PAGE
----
Each Sunday during the football season OwlAccess.com writers Chuck King, Jake Elman and Matt Wilson dissect the previous day’s FAU football game in a feature we call “Four Down Territory.” Here’s our analysis of FAU’s 33-31 loss to FIU in Shula Bowl XV.
King: FAU’s defense is soft. There’s no aggression, no killer instinct. Even when a player makes a rare play, as Azeez Al-Shaair did when he returned an interception for a TD in the opening seconds of the second half, it doesn’t seem to energize the Owls. Rather, they relax. Tackles are missed on nearly every play, and when there is a one-on-one tackle, the FAU defender is usually being dragged for a couple extra yards. As a unit, this defense has regressed to 2014 form. Allowing 33 points to the worst offense in the nation? It’s as though they’re on the field together for the first time.
Elman: The fact FAU faced a winless team who just fired their coach and not only managed to lose its fourth straight game, but that they played like a JV team playing IMG Academy in the process. Saturday night was like a punch to the gut from an anime show, except instead of coughing blood onto someone’s armor, observers choked on their own shock that an FAU team with such high expectations could fall so far. Where was the heart that the Owls always show against the Panthers? Where was the ambition to keep the Shula Bowl trophy?
Wilson: FAU’s offensive line to its fifth different group of starters in as many games and did a good job. Driskel was not being sacked left and right and FAU was able to gain over 200 yards on the ground. With the line being the biggest hurting point for FAU, it was impressive how they were able to help the run game move the ball and have FAU gain more than 300 yards of offense.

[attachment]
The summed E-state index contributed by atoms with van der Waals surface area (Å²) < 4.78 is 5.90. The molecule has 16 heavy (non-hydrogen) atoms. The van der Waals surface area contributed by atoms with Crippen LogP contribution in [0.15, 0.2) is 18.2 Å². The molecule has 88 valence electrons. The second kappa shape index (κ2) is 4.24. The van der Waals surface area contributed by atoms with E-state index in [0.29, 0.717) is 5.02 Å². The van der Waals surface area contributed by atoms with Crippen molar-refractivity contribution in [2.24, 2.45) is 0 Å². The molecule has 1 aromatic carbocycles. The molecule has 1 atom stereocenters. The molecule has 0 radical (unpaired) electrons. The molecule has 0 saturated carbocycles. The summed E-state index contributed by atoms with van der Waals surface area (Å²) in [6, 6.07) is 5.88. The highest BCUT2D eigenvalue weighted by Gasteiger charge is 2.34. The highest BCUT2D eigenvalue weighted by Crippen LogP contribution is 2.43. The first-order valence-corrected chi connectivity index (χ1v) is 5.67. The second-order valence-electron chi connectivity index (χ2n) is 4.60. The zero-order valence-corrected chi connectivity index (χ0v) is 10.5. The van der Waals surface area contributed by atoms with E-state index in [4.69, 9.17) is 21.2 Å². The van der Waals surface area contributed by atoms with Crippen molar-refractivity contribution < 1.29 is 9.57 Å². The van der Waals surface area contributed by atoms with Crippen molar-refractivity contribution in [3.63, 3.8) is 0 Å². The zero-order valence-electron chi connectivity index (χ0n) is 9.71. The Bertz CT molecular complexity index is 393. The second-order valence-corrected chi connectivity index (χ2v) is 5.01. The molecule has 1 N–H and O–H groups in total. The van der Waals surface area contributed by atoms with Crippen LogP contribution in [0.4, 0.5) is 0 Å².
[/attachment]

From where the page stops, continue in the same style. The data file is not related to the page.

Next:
PLAYER OF THE GAME
King: FIU QB Alex McGough rebounded from his benching last week to throw for 199 yards and rush for another 61 – combining for three touchdowns. Quarterbacks with any mobility whatsoever must love the idea of playing FAU. For the Owls, how about the under-utilized Marcus Clark. One touch, one touchdown. This guy has demonstrated over the course of the past year that good things happen when the ball is in his hands. He only needs a few touches to impact the game – although asking a wide receiver to find the diminutive Clark on a double pass throw back as the Owls tried with Kamrin Solomon on Saturday seems ill conceived and smacks of desparation.
Elman: Cheating a bit here, but it’s player(s) of the game and that’s FIU’s wideout trio of Thomas Owens, Jonnu Smith, and Austin Maloney. Together, the three tore up FAU’s defense for a combined 12 catches and 175 yards, accounting for 88 percent of FIU quarterback McGough’s 199 passing yards. As for FAU, Devin Singletary, welcome to the college show. After a fantastic fall camp and some early bursts to start off the season, Singletary exploded on Saturday night for 86 yards on the ground. In a night with few bright spots, Singletary showed why many around camp were so excited around his talent entering the season.
Wilson: Azeez Al-Shaair recorded 12 tackles for the Owls and had an interception return for a touchdown in the beginning of the third quarter. Without his touchdown, FAU would never have been in a position to win this game in the fourth quarter.